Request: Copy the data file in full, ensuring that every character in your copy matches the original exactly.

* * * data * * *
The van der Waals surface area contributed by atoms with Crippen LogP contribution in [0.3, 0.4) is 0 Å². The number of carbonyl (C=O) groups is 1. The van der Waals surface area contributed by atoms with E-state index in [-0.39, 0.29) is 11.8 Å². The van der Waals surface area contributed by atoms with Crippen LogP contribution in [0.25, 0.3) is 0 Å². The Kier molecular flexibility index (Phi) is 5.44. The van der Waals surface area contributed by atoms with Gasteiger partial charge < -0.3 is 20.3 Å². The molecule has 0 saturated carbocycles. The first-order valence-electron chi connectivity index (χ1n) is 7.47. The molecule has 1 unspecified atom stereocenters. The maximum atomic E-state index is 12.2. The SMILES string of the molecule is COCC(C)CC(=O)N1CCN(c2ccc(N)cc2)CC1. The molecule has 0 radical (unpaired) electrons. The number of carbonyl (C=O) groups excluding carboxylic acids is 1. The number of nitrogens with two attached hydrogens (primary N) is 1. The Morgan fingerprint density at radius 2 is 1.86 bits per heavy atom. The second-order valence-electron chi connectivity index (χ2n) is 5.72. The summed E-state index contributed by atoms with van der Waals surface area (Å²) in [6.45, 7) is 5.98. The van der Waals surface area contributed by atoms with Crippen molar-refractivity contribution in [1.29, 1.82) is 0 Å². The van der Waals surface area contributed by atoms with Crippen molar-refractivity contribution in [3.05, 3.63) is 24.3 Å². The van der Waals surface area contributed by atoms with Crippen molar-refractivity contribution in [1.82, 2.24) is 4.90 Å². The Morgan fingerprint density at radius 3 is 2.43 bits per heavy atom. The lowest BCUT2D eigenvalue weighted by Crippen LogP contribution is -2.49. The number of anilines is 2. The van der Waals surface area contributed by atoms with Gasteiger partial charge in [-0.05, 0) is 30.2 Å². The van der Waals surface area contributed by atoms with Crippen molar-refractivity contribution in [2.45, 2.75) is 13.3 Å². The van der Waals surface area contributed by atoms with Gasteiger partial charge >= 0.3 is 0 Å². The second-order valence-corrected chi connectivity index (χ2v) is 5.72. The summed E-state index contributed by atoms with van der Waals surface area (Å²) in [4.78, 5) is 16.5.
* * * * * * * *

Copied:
The van der Waals surface area contributed by atoms with Crippen LogP contribution in [0.3, 0.4) is 0 Å². The number of carbonyl (C=O) groups is 1. The van der Waals surface area contributed by atoms with E-state index in [-0.39, 0.29) is 11.8 Å². The van der Waals surface area contributed by atoms with Crippen LogP contribution in [0.25, 0.3) is 0 Å². The Kier molecular flexibility index (Phi) is 5.44. The van der Waals surface area contributed by atoms with Gasteiger partial charge < -0.3 is 20.3 Å². The molecule has 0 saturated carbocycles. The first-order valence-electron chi connectivity index (χ1n) is 7.47. The molecule has 1 unspecified atom stereocenters. The maximum atomic E-state index is 12.2. The SMILES string of the molecule is COCC(C)CC(=O)N1CCN(c2ccc(N)cc2)CC1. The molecule has 0 radical (unpaired) electrons. The number of carbonyl (C=O) groups excluding carboxylic acids is 1. The number of nitrogens with two attached hydrogens (primary N) is 1. The Morgan fingerprint density at radius 2 is 1.86 bits per heavy atom. The second-order valence-electron chi connectivity index (χ2n) is 5.72. The summed E-state index contributed by atoms with van der Waals surface area (Å²) in [6.45, 7) is 5.98. The van der Waals surface area contributed by atoms with Crippen molar-refractivity contribution in [1.29, 1.82) is 0 Å². The van der Waals surface area contributed by atoms with Crippen molar-refractivity contribution in [3.05, 3.63) is 24.3 Å². The van der Waals surface area contributed by atoms with Crippen molar-refractivity contribution in [1.82, 2.24) is 4.90 Å². The Morgan fingerprint density at radius 3 is 2.43 bits per heavy atom. The lowest BCUT2D eigenvalue weighted by Crippen LogP contribution is -2.49. The number of anilines is 2. The van der Waals surface area contributed by atoms with Gasteiger partial charge in [-0.05, 0) is 30.2 Å². The van der Waals surface area contributed by atoms with Crippen molar-refractivity contribution in [2.45, 2.75) is 13.3 Å². The van der Waals surface area contributed by atoms with Gasteiger partial charge >= 0.3 is 0 Å². The second-order valence-corrected chi connectivity index (χ2v) is 5.72. The summed E-state index contributed by atoms with van der Waals surface area (Å²) in [4.78, 5) is 16.5.